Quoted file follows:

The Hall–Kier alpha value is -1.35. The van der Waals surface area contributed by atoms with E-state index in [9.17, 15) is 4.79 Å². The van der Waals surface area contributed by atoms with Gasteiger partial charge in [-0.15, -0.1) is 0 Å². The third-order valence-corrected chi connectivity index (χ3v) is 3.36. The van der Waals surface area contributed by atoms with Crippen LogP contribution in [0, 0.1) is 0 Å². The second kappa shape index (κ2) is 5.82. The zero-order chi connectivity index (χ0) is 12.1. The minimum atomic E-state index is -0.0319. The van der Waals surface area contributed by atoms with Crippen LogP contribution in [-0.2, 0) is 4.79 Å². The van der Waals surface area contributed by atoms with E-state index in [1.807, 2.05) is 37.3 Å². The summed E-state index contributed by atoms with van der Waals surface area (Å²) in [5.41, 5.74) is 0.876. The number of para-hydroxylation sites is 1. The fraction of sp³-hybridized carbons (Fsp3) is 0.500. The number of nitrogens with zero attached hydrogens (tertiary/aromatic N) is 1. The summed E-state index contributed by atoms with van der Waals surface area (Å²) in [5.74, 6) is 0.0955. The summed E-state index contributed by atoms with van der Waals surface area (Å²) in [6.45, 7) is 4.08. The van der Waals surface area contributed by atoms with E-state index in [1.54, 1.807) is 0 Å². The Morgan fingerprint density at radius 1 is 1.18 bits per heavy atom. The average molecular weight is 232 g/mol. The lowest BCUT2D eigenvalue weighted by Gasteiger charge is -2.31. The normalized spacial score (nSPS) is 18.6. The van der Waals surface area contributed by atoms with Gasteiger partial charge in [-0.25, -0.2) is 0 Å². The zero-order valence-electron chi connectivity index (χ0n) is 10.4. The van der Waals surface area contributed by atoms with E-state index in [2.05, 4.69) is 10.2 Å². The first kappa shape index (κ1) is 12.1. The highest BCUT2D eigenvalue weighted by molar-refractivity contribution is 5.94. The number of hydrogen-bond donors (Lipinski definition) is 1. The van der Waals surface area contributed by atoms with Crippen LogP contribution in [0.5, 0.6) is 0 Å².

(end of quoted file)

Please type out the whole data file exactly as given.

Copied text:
The Hall–Kier alpha value is -1.35. The van der Waals surface area contributed by atoms with E-state index in [9.17, 15) is 4.79 Å². The van der Waals surface area contributed by atoms with Gasteiger partial charge in [-0.15, -0.1) is 0 Å². The third-order valence-corrected chi connectivity index (χ3v) is 3.36. The van der Waals surface area contributed by atoms with Crippen LogP contribution in [0, 0.1) is 0 Å². The second kappa shape index (κ2) is 5.82. The zero-order chi connectivity index (χ0) is 12.1. The minimum atomic E-state index is -0.0319. The van der Waals surface area contributed by atoms with Crippen LogP contribution in [-0.2, 0) is 4.79 Å². The van der Waals surface area contributed by atoms with E-state index in [1.807, 2.05) is 37.3 Å². The summed E-state index contributed by atoms with van der Waals surface area (Å²) in [5.41, 5.74) is 0.876. The number of para-hydroxylation sites is 1. The fraction of sp³-hybridized carbons (Fsp3) is 0.500. The number of nitrogens with zero attached hydrogens (tertiary/aromatic N) is 1. The summed E-state index contributed by atoms with van der Waals surface area (Å²) in [5.74, 6) is 0.0955. The summed E-state index contributed by atoms with van der Waals surface area (Å²) in [6.45, 7) is 4.08. The van der Waals surface area contributed by atoms with E-state index in [1.54, 1.807) is 0 Å². The Morgan fingerprint density at radius 1 is 1.18 bits per heavy atom. The average molecular weight is 232 g/mol. The lowest BCUT2D eigenvalue weighted by Gasteiger charge is -2.31. The normalized spacial score (nSPS) is 18.6. The van der Waals surface area contributed by atoms with Gasteiger partial charge in [-0.25, -0.2) is 0 Å². The zero-order valence-electron chi connectivity index (χ0n) is 10.4. The van der Waals surface area contributed by atoms with E-state index in [2.05, 4.69) is 10.2 Å². The first kappa shape index (κ1) is 12.1. The highest BCUT2D eigenvalue weighted by molar-refractivity contribution is 5.94. The number of hydrogen-bond donors (Lipinski definition) is 1. The van der Waals surface area contributed by atoms with Crippen LogP contribution in [0.5, 0.6) is 0 Å².